WagnerBlog

The World of Composer Richard Wagner and his operas. www.wagneroperas.com with frequent forays into the world of art, culture, and film.

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Vincent Vargas is a foreign language teacher at a private school in New York City. He runs websites dedicated to Casablanca (www.vincasa.com) and Richard Wagner (www.wagneroperas.com).

Thursday, February 21, 2013

Las Vegas Rigoletto at the MET


 Wieland Wagner ushered in the era of the director in opera with the reopening of the Bayreuth Festival in 1951.  His historic production of Parsifal was a personal statement assuring the world that the Green Hill would never go back to the German mythological productions that had been connected with his country’s Nazi past.  The second part of the 20th century proved to be a breeding ground for directors trying their hand at Richard Wagner’s works.  With their mythic settings and abstract ideas these operas and music dramas lent themselves easily to experimentation in a way that other composers did not.  Case and point, the majority of works by Giuseppe Verdi, whose operas seem to be rooted in a specific time and place, remained more or less in their original setting for the longest time.  No more!  Verdian Regietheater has arrived with full force this year at the MET with the new production of the 1851 classic Rigoletto, the tragedy of a jester in Renaissance Mantua now transformed by director Michael Mayer as the story of a shtick funny man in 1960s Rat Pack Las Vegas.

The concept is not entirely new.  In 1982, at the English National Opera, Dr. Jonathan Miller set this work in New York’s mob-controlled Little Italy in the 1950s.  Director Mayer took this idea and ran away with it, all the way to the boozy era of Frankie, Dean, Sammy, and Joey, and he has brought back to life their loud tuxedos, the all-night drinking bouts, and the neon-lit Sands and Flamingo atmosphere of the rough joints that the Mafia set up in the Vegas Strip in the post World War II years.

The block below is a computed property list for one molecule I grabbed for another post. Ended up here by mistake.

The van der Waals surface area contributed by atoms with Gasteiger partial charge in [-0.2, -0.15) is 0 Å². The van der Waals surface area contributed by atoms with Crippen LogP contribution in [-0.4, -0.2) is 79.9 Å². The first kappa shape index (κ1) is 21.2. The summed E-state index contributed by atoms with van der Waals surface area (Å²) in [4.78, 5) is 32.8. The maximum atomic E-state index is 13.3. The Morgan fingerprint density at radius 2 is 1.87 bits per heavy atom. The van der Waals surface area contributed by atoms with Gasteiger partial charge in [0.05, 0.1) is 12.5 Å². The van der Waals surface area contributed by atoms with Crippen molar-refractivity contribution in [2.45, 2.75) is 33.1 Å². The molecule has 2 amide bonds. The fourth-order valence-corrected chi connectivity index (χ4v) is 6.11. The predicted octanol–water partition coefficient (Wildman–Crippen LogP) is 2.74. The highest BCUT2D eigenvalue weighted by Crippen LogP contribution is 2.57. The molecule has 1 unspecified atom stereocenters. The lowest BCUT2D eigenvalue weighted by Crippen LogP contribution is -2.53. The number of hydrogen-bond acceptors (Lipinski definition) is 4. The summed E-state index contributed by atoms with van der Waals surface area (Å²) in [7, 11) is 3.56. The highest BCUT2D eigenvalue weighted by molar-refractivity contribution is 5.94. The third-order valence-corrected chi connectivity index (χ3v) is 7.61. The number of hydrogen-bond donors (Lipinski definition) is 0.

What makes this production work, and work very well is the commitment of the entire cast to this new concept.  Everyone is perfectly cast in the ensemble, and all look comfortable in the updated setting.  The Duke, who is now a cross between Frank Sinatra and Dean Martin, is played with flair and abandon by Piotr Beczala who makes one of the most dashing cads we have seen on the MET stage in a long time.  His "La Donna è Mobile" ends with him swinging around a pole where a topless dancer gyrated only minutes before in front of the assassin Sparafucile, memorably played by Slovakian bass Stefan Kocán, a dangerous figure with a deep dark bass voice, and massive deep notes.  His initial encounter with Rigoletto (Željko Lučić), in an after hours bar, drew bravos from the crowd, especially the last note of the duet: Kocán's beautifully placed low F.